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Leigh Creek History

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Leigh Creek
Leigh Creek Info
  > Legend of Yulu
  > Coal Mining
  > Milestones
  > Coalfield / Operation

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Leigh Creek - Cities, Towns and Localities
Leigh Creek and surrounding region offers the visitor an insight into its past starting from 'The Legend of Yulu’s Charcoal' dreamtime story of the original Aboriginal inhabitants, through to the history and development of the coal mining industry, that continues today.
The Legend of Yulu’s Charcoal
Long before white men came to this country, the Aboriginal people called coal deposits at Leigh Creek “Yulu’s Charcoal”...

The Aborigines believed that giant semi-human creatures created at the beginning of the world were responsible for all the creeks, hills, gorges and mountains ranges in Australia.

In the distant past, a Wild Turkey Man persuaded the Aborigines to initiate one of the young men of the tribe at the place now known as Wilpena Pound. The news of such an important event spread right over the countryside and finally reaching the ears of a gruff old Kingfisher Man called Yulu Yuluru, who lived in the desert country west of what is now the Leigh Creek Coalfield.

For a while the Kingfisher Man was not interested in the doings at Wilpena Pound, but when he heard that the Wild Turkey Man was to be leader he decided to attend the ceremony, hunt the Wild Turkey Man away and initiate the boy in his own way.

He went to Leigh Creek lighting huge fires to announce his coming. These were so large and burnt up so many trees that the charcoal remaining behind formed the present coal deposit at Leigh Creek and at other places along the Ranges. They called it Yulu’s charcoal long before the coming of white man into their country.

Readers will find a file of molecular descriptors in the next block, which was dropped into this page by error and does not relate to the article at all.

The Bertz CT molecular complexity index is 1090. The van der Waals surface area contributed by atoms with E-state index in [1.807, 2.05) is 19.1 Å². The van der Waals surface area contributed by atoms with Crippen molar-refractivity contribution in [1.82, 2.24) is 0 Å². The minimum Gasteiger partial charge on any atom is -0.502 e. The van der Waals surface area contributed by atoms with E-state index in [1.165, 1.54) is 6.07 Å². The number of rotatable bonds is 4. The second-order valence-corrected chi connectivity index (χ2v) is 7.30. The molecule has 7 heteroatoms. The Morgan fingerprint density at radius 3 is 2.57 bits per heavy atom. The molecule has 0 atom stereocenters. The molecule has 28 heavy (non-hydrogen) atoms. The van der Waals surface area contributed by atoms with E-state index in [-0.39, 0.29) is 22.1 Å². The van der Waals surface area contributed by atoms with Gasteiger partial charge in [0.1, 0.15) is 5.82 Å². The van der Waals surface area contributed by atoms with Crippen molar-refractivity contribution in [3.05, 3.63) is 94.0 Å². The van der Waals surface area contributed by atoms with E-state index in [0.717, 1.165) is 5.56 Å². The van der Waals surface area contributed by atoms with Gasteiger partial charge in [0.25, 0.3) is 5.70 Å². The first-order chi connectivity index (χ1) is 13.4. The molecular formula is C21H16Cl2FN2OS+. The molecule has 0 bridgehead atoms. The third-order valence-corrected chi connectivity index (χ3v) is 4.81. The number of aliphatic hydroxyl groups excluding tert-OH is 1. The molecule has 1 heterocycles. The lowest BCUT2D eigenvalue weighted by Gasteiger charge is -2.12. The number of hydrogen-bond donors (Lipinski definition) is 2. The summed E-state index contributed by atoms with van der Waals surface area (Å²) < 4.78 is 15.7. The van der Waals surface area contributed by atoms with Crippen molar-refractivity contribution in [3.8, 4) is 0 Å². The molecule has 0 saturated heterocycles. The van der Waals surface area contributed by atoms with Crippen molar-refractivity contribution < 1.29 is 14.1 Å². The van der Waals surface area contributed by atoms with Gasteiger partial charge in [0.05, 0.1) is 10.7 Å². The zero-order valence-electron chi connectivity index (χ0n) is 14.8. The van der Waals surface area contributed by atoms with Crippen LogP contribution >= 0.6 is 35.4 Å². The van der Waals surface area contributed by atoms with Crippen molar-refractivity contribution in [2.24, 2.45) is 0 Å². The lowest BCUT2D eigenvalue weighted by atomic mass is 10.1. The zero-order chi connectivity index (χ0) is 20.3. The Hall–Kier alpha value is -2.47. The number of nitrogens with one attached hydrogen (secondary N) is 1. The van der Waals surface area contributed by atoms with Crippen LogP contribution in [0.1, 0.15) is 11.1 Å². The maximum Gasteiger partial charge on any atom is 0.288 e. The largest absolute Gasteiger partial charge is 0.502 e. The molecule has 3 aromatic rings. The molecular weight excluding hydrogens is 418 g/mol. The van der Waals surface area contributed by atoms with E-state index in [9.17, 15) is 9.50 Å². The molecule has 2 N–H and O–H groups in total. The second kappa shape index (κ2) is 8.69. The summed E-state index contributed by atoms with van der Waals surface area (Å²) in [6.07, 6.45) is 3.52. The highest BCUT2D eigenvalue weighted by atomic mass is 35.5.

When the Kingfisher Man was passing through Brachina Gorge on his way to the ceremony he saw two lareg snakes travelling in the same direction. These so scared him that he crept behind some low hills so that he could not be seen.

These manoeuvres so delayed Yulu that by the time he reached Wilpena Pound the ceremony was well under way and the Wild Turkey Man was just about to initiate the boy by burning him with a fire-stick. Yulu rushed in, knocked the fire-stick from the hand of the Wild Turkey Man, and carried out the ceremony in a much kindlier manner.

The action please the assembled people but unfortunately, just as the ceremony was at its height, the two snakes that Yulu had seen in Brachina Gorge burst upon the scene and consumed all but the initiate, the Wild Turkey Man and the Kingfisher Man. The two later fled south quarrelling loudly, while the youth escaped to the north, only to be transformed into a stony hill near Wirrealpa Station.